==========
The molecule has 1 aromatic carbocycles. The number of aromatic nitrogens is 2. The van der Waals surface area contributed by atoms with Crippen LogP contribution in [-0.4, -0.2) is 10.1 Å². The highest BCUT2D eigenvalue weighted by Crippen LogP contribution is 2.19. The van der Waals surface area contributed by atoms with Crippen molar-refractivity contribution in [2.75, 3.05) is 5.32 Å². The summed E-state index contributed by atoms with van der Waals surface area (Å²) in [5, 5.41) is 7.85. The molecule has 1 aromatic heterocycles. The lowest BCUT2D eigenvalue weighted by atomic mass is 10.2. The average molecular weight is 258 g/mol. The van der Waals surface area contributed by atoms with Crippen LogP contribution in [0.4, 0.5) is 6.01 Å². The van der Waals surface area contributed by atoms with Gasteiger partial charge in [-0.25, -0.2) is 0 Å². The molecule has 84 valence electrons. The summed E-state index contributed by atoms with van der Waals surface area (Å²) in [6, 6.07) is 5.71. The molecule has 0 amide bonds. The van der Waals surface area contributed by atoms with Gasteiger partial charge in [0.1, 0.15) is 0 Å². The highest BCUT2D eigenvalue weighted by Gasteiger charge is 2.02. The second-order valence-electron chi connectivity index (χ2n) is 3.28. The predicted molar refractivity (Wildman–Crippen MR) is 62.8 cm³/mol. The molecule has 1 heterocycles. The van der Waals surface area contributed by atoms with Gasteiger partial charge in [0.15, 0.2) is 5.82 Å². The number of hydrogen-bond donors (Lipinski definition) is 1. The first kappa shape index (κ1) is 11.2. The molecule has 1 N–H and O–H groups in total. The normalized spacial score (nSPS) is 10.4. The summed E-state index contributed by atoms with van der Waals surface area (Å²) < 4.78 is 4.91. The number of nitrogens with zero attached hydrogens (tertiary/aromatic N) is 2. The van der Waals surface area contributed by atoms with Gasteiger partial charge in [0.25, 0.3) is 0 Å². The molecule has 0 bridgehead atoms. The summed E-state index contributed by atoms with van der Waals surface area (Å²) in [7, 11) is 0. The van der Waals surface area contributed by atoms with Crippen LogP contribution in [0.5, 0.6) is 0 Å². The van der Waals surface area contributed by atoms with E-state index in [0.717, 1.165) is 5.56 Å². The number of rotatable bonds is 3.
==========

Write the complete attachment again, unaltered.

The molecule has 1 aromatic carbocycles. The number of aromatic nitrogens is 2. The van der Waals surface area contributed by atoms with Crippen LogP contribution in [-0.4, -0.2) is 10.1 Å². The highest BCUT2D eigenvalue weighted by Crippen LogP contribution is 2.19. The van der Waals surface area contributed by atoms with Crippen molar-refractivity contribution in [2.75, 3.05) is 5.32 Å². The summed E-state index contributed by atoms with van der Waals surface area (Å²) in [5, 5.41) is 7.85. The molecule has 1 aromatic heterocycles. The lowest BCUT2D eigenvalue weighted by atomic mass is 10.2. The average molecular weight is 258 g/mol. The van der Waals surface area contributed by atoms with Crippen LogP contribution in [0.4, 0.5) is 6.01 Å². The van der Waals surface area contributed by atoms with Gasteiger partial charge in [-0.25, -0.2) is 0 Å². The molecule has 84 valence electrons. The summed E-state index contributed by atoms with van der Waals surface area (Å²) in [6, 6.07) is 5.71. The molecule has 0 amide bonds. The van der Waals surface area contributed by atoms with Gasteiger partial charge in [0.1, 0.15) is 0 Å². The highest BCUT2D eigenvalue weighted by Gasteiger charge is 2.02. The second-order valence-electron chi connectivity index (χ2n) is 3.28. The predicted molar refractivity (Wildman–Crippen MR) is 62.8 cm³/mol. The molecule has 1 heterocycles. The van der Waals surface area contributed by atoms with Gasteiger partial charge in [0.15, 0.2) is 5.82 Å². The number of hydrogen-bond donors (Lipinski definition) is 1. The first kappa shape index (κ1) is 11.2. The molecule has 1 N–H and O–H groups in total. The normalized spacial score (nSPS) is 10.4. The summed E-state index contributed by atoms with van der Waals surface area (Å²) < 4.78 is 4.91. The number of nitrogens with zero attached hydrogens (tertiary/aromatic N) is 2. The van der Waals surface area contributed by atoms with Gasteiger partial charge in [0.25, 0.3) is 0 Å². The molecule has 0 bridgehead atoms. The summed E-state index contributed by atoms with van der Waals surface area (Å²) in [7, 11) is 0. The van der Waals surface area contributed by atoms with Crippen LogP contribution in [0.5, 0.6) is 0 Å². The van der Waals surface area contributed by atoms with E-state index in [0.717, 1.165) is 5.56 Å². The number of rotatable bonds is 3.